Lowe: ....and boy had James Harden just waited until then an offer of some kind — not what he wanted, probably shorter, maybe not as much financially, but there was gonna be something coming — so my question to you is what did the Sixers think they were accomplishing, by essentially obeying the rules of free agency and “ghosting Harden?” And was it really just the fear of a second tampering charge ‘like if we do this again the hammer is coming,’ do you buy that as a real, as the real reason or was there some negotiating strategy that they were doing by doing that, maybe it really is just like if we get caught doing this again, it’s gonna be a first-round pick this time?”

Shelburne: “Yeah, I buy it. I think both things can be true, right? Like there’s always ways to get information to somebody. You and I both know they weren’t giving him a max. He knew it. He wasn’t getting another max there, so why would you have a little birdie go whisper in James’ ear something. There’s a way that you can pass that information in if you need to and it’s not tampering, there’s always covert methods, right? I’m sure people are well familiar with those. He wasn’t gonna like what he was going to hear no matter what, so there’s no hurry to tell him that and get into that. And also I do buy the tampering thing, I really do. I think that the NBA was very clear with them and in this situation because it was so hot last year they really did have to be careful…..

So Shelburne sounds like she thinks that the Sixers really did fear the tampering penalties, buuuut that it was also a convenient negotiating ploy that improved the chances they got an outcome like this one — where Harden is disgruntled but on a short-term deal, preserving financial optionality moving forward. Because, as she makes clear, we all know they could have easily gotten a message to James while still avoiding any tampering paper trails.


Finally, Yaron Weitzman of FoxSports wrote a story with more intel on this fuzzy subject.

A few key quotes from this excellent story:

“Morey wanted Harden back, but not on a four-year, max deal, according to people familiar with the Sixers’ thinking. He and the organization as a whole agreed that such a deal could not be offered....

The plan, one person familiar with the team’s thinking has since insisted, was to “be at Harden’s doorstep” the moment free agency officially opened to discuss a future contract.”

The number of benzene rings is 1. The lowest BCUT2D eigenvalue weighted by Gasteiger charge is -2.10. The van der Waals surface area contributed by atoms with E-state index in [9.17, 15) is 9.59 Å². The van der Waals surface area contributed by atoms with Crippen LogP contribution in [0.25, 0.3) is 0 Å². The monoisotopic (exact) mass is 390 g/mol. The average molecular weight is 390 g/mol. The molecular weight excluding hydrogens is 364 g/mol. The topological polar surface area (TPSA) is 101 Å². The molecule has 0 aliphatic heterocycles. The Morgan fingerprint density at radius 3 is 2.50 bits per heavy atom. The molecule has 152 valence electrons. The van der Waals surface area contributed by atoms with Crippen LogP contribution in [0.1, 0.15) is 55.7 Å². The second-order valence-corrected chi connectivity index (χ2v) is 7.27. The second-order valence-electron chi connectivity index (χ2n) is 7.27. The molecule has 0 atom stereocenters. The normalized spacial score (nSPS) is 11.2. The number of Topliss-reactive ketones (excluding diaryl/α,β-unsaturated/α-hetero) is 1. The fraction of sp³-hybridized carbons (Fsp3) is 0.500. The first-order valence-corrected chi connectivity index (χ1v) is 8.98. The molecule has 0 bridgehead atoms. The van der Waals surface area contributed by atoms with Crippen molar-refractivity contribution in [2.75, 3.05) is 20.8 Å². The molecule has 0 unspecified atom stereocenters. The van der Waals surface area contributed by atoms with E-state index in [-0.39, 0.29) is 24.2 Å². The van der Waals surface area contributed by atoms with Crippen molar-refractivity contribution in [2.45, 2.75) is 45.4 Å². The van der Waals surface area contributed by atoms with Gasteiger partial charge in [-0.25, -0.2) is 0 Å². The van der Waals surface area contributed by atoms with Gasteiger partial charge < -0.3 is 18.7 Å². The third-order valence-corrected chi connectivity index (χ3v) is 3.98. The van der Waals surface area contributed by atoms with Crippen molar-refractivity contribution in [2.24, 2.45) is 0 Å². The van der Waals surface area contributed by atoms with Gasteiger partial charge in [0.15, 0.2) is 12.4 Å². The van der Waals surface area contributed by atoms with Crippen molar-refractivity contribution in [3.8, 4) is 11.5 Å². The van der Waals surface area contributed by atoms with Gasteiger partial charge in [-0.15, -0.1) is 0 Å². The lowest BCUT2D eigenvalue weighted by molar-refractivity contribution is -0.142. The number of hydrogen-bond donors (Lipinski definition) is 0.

“....Would they have taken such a stance [avoiding even impossible-to-trace tampering] if they believed the Rockets — or another team — were pursuing Harden in free agency? Even in private, the Sixers insist this was not a negotiation tactic, not that they would admit it if it was.”

It sounds like the Sixers are denying what Shelburne hinted at last month, that obeying tampering rules did serve in part, a negotiating purpose. Perhaps Harden opting in, was their first choice and they felt not engaging with him simply increased the odds he would do so; even if he did simultaneously demand a trade. Hey, at least we’ll get something!

Weitzman continued:

“No, they maintain, what angered Harden the most, what hurt him the most, was that Sixers never actually made clear that they wanted him back. Harden’s position now is that if Morey had treated him and their shared history with the respect he and it deserves, especially considering the pay cut he took just one year earlier, a compromise of a deal could have been reached. It’s just that with Houston out of the picture, they say, Morey spotted an opportunity to apply some leverage and couldn’t help himself.

The Sixers, not surprisingly, see things differently, according to people familiar with their thinking. They most certainly did want Harden back, they’ve said, and planned on making Harden feel wanted — but only after 6 p.m. ET on June 30, when free agency officially began, and not by handing him a blank check.

The move stunned the Sixers. They knew Harden might grumble at their negotiation tactics, but never expected him to opt into the final year of his contract. And why did Harden pick up his option if he no longer wanted to play for the Sixers?”

That sourced intel about Harden received the proper respect implies he was thinking something like bruh, you don’t even tamper with ME? Get out of here with that shady ploy, pretending you were worried about losing more picks. I’m your guy!

By the way, the more you read, the more this idea the Sixers were “stunned” or “surprised” he opted in sounds like pure damage control.

Of course, they could have reasonably predicted he might opt in but be furious while they were “ghosting” him before FA, lol. If they were truly stunned, they should immediately hire a few of us Liberty Ballers writers, our Slack chat back in mid-June would have come in especially in handy.

Final Analysis

It’s just my opinion, but I’m supremely confident of one thing: if this had been Joel Embiid, Morey certainly wouldn’t have feared the anti-tampering rules to the degree they’d let their reigning MVP wonder about his future feeling unwanted. They, like 29 other teams, would have found some way to “send the damn raven.”

If Scotto is right, and the Sixers had little interest in offering any sort of deal beyond one-season, (any two or three-year deal would have wiped away their current 2024 cap space dream) than the Sixers' decision to obey the letter of the tampering laws makes perfect sense.

Simply go silent in the days leading up to his decision, conveniently/simultaneously dodging the vicious tampering penalties, and pray he opts in so you don’t have to go to the negotiating table and risk locking yourself into a huge deal with an aging guard who may want a much, much bigger slice of the pie than he handled last season under Doc Rivers.

But if the Hoop Collective group is right, and the Sixers were truly prepared to offer Harden something like ~$125M over three seasons, then going silent on Harden looks like a “process” mistake; because obviously, a big splash next summer could wind up looking better than having Harden on a massive three-year deal.

Want my hunch? Aside from highly improbable scenarios where Harden accepts MLE-like terms, I bet the Sixers were hoping for an outcome like the one they got, even if they would have pivoted to offering Harden longer deals had he opted out. And no, they were never stunned or surprised about any of it.